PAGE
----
Interaction between electric and acoustic cues in diotic condition for speech perception in quiet and noise by cochlear implantees.

Détails

ID Serval
serval:BIB_795399B3EF60
Type
Article: article d'un périodique ou d'un magazine.
Collection
Publications
Titre
Interaction between electric and acoustic cues in diotic condition for speech perception in quiet and noise by cochlear implantees.
Périodique
Otology and Neurotology
Auteur⸱e⸱s
Richard C., Ferrary E., Borel S., Sterkers O., Grayeli A.B.
ISSN
1537-4505 (Electronic)
ISSN-L
1531-7129
Statut éditorial
Publié
Date de publication
2012
Volume
33
Numéro
1
Pages
30-37
Langue
anglais
Résumé
OBJECTIVE: This study aimed to evaluate the interaction of electric and acoustic cues in diotic condition in cochlear implantees.
MATERIALS AND METHODS: Five adult cochlear implantees with residual contralateral hearing were prospectively evaluated in hearing aid only (HA), cochlear implant only (CI), and HA + CI modes by audiometry (pure tone, dissyllabic words, and sentences), and sound quality questionnaires. CI electrodes corresponding to preserved frequencies in the contralateral ear (free-field aided thresholds, <50 dB) were then deactivated, and patients were retested after 20 to 30 days.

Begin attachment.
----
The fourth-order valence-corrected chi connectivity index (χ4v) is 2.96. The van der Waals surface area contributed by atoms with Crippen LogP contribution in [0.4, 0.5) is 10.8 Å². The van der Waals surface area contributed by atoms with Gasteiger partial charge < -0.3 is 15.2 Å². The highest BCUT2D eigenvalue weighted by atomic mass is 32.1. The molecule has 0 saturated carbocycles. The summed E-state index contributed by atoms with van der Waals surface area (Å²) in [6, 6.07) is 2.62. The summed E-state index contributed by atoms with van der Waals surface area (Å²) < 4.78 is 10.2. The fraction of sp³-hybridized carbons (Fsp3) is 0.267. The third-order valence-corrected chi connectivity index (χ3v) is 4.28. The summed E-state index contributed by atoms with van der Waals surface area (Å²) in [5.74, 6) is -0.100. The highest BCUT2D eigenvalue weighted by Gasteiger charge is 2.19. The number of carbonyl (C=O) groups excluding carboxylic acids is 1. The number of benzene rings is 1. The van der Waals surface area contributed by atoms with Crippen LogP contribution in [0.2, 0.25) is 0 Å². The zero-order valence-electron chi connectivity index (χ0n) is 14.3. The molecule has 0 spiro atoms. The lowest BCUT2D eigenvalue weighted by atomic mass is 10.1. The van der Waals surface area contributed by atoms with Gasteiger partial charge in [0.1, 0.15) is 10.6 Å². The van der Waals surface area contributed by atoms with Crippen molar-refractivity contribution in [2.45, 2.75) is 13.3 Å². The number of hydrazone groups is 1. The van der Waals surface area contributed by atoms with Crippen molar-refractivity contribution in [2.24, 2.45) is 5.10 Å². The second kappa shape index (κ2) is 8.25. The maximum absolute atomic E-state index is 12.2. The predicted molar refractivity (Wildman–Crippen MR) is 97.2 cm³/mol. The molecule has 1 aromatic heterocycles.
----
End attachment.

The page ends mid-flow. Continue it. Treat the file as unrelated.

RESULTS: Sentences in silence showed a benefit of CI and the additive effect of HA + CI. As expected, performances with CI alone decreased after apical electrode deactivation. In contrast, speech performances (Marginal Benefit from Acoustic Amplification sentences) in HA + CI mode were not altered by electrode deactivation in silence (90 ± 5.9% before versus 81 ± 10.1% after deactivation, not significant, 2-way analysis of variance) or in noise (78 ± 4.8% before versus 66 ± 11.9% after deactivation, not significant, 2-way analysis of variance). Performances for dissyllabic words confirmed these results. Questionnaires showed a significant compensation of partial electrode deactivation by the contralateral hearing. Moreover, the human voice was reported to be significantly less metallic.
CONCLUSION: These results suggested a significant complementarity of acoustic and electric diotic cues but also some redundancy affecting the sound quality.
Mots-clé
Acoustic Stimulation, Adult, Aged, Audiometry, Pure-Tone, Cochlear Implants, Cross-Over Studies, Cues, Deafness/therapy, Electric Stimulation, Female, Hearing Aids, Humans, Male, Middle Aged, Noise/adverse effects, Prospective Studies, Social Behavior, Speech, Speech Perception/physiology, Surveys and Questionnaires, Young Adult
Pubmed
Web of science
Création de la notice
09/02/2016 12:49
Dernière modification de la notice
20/08/2019 14:35
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